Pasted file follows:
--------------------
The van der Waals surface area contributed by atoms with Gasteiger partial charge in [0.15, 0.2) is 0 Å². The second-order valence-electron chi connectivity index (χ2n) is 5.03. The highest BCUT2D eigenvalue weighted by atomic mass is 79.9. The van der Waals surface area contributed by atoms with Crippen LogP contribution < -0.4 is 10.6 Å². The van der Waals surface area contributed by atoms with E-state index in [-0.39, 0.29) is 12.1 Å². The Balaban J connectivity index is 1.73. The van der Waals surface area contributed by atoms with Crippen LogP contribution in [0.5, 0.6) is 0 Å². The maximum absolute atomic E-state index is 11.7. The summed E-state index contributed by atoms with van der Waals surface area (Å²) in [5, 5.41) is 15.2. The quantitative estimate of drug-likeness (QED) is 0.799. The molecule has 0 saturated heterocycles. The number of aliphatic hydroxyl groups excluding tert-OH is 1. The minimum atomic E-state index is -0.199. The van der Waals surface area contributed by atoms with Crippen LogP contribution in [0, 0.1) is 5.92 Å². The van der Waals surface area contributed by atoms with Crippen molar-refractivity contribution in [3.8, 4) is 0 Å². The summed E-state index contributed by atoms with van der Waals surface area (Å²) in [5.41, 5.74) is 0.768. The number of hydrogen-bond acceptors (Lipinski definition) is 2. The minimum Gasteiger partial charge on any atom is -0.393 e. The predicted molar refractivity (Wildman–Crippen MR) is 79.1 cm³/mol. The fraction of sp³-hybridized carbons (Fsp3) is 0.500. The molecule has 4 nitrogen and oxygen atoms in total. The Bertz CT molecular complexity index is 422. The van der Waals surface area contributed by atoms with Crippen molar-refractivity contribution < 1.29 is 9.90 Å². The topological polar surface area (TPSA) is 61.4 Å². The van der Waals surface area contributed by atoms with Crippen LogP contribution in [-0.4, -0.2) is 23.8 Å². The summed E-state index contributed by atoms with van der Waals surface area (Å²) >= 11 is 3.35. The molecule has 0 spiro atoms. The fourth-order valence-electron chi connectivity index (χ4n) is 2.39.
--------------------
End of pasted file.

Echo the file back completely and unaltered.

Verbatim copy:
The van der Waals surface area contributed by atoms with Gasteiger partial charge in [0.15, 0.2) is 0 Å². The second-order valence-electron chi connectivity index (χ2n) is 5.03. The highest BCUT2D eigenvalue weighted by atomic mass is 79.9. The van der Waals surface area contributed by atoms with Crippen LogP contribution < -0.4 is 10.6 Å². The van der Waals surface area contributed by atoms with E-state index in [-0.39, 0.29) is 12.1 Å². The Balaban J connectivity index is 1.73. The van der Waals surface area contributed by atoms with Crippen LogP contribution in [0.5, 0.6) is 0 Å². The maximum absolute atomic E-state index is 11.7. The summed E-state index contributed by atoms with van der Waals surface area (Å²) in [5, 5.41) is 15.2. The quantitative estimate of drug-likeness (QED) is 0.799. The molecule has 0 saturated heterocycles. The number of aliphatic hydroxyl groups excluding tert-OH is 1. The minimum atomic E-state index is -0.199. The van der Waals surface area contributed by atoms with Crippen LogP contribution in [0, 0.1) is 5.92 Å². The van der Waals surface area contributed by atoms with Crippen molar-refractivity contribution in [3.8, 4) is 0 Å². The summed E-state index contributed by atoms with van der Waals surface area (Å²) in [5.41, 5.74) is 0.768. The number of hydrogen-bond acceptors (Lipinski definition) is 2. The minimum Gasteiger partial charge on any atom is -0.393 e. The predicted molar refractivity (Wildman–Crippen MR) is 79.1 cm³/mol. The fraction of sp³-hybridized carbons (Fsp3) is 0.500. The molecule has 4 nitrogen and oxygen atoms in total. The Bertz CT molecular complexity index is 422. The van der Waals surface area contributed by atoms with Crippen molar-refractivity contribution < 1.29 is 9.90 Å². The topological polar surface area (TPSA) is 61.4 Å². The van der Waals surface area contributed by atoms with Crippen LogP contribution in [-0.4, -0.2) is 23.8 Å². The summed E-state index contributed by atoms with van der Waals surface area (Å²) >= 11 is 3.35. The molecule has 0 spiro atoms. The fourth-order valence-electron chi connectivity index (χ4n) is 2.39.